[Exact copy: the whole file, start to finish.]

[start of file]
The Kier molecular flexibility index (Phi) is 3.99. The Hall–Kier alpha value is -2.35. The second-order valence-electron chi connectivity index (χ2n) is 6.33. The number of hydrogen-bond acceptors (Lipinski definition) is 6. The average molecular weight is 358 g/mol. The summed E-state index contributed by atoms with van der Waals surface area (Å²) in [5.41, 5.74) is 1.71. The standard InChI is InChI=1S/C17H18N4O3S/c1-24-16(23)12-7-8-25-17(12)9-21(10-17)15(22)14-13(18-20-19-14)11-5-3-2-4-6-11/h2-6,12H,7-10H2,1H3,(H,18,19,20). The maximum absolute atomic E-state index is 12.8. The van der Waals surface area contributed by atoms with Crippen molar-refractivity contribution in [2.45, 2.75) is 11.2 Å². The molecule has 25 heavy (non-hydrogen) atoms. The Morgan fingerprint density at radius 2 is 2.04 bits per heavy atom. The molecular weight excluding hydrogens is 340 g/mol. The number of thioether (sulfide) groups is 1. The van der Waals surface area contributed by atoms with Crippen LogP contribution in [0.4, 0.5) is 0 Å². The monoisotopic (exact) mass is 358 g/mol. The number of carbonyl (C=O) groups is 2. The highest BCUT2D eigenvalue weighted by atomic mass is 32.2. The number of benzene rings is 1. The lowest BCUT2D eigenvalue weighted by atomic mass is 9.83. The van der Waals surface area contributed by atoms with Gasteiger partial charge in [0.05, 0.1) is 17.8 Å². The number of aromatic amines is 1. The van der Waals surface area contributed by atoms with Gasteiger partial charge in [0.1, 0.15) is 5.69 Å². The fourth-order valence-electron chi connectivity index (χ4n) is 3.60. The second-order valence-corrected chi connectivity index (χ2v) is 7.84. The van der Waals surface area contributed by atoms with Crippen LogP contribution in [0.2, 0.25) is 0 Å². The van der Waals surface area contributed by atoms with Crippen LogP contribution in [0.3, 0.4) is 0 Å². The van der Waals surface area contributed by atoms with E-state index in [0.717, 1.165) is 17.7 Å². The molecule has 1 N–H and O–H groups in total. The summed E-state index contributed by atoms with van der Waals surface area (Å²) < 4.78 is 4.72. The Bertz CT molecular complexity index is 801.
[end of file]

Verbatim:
The Kier molecular flexibility index (Phi) is 3.99. The Hall–Kier alpha value is -2.35. The second-order valence-electron chi connectivity index (χ2n) is 6.33. The number of hydrogen-bond acceptors (Lipinski definition) is 6. The average molecular weight is 358 g/mol. The summed E-state index contributed by atoms with van der Waals surface area (Å²) in [5.41, 5.74) is 1.71. The standard InChI is InChI=1S/C17H18N4O3S/c1-24-16(23)12-7-8-25-17(12)9-21(10-17)15(22)14-13(18-20-19-14)11-5-3-2-4-6-11/h2-6,12H,7-10H2,1H3,(H,18,19,20). The maximum absolute atomic E-state index is 12.8. The van der Waals surface area contributed by atoms with Crippen molar-refractivity contribution in [2.45, 2.75) is 11.2 Å². The molecule has 25 heavy (non-hydrogen) atoms. The Morgan fingerprint density at radius 2 is 2.04 bits per heavy atom. The molecular weight excluding hydrogens is 340 g/mol. The number of thioether (sulfide) groups is 1. The van der Waals surface area contributed by atoms with Crippen LogP contribution in [0.4, 0.5) is 0 Å². The monoisotopic (exact) mass is 358 g/mol. The number of carbonyl (C=O) groups is 2. The highest BCUT2D eigenvalue weighted by atomic mass is 32.2. The number of benzene rings is 1. The lowest BCUT2D eigenvalue weighted by atomic mass is 9.83. The van der Waals surface area contributed by atoms with Gasteiger partial charge in [0.05, 0.1) is 17.8 Å². The number of aromatic amines is 1. The van der Waals surface area contributed by atoms with Gasteiger partial charge in [0.1, 0.15) is 5.69 Å². The fourth-order valence-electron chi connectivity index (χ4n) is 3.60. The second-order valence-corrected chi connectivity index (χ2v) is 7.84. The van der Waals surface area contributed by atoms with Crippen LogP contribution in [0.2, 0.25) is 0 Å². The van der Waals surface area contributed by atoms with Crippen LogP contribution in [0.3, 0.4) is 0 Å². The van der Waals surface area contributed by atoms with E-state index in [0.717, 1.165) is 17.7 Å². The molecule has 1 N–H and O–H groups in total. The summed E-state index contributed by atoms with van der Waals surface area (Å²) < 4.78 is 4.72. The Bertz CT molecular complexity index is 801.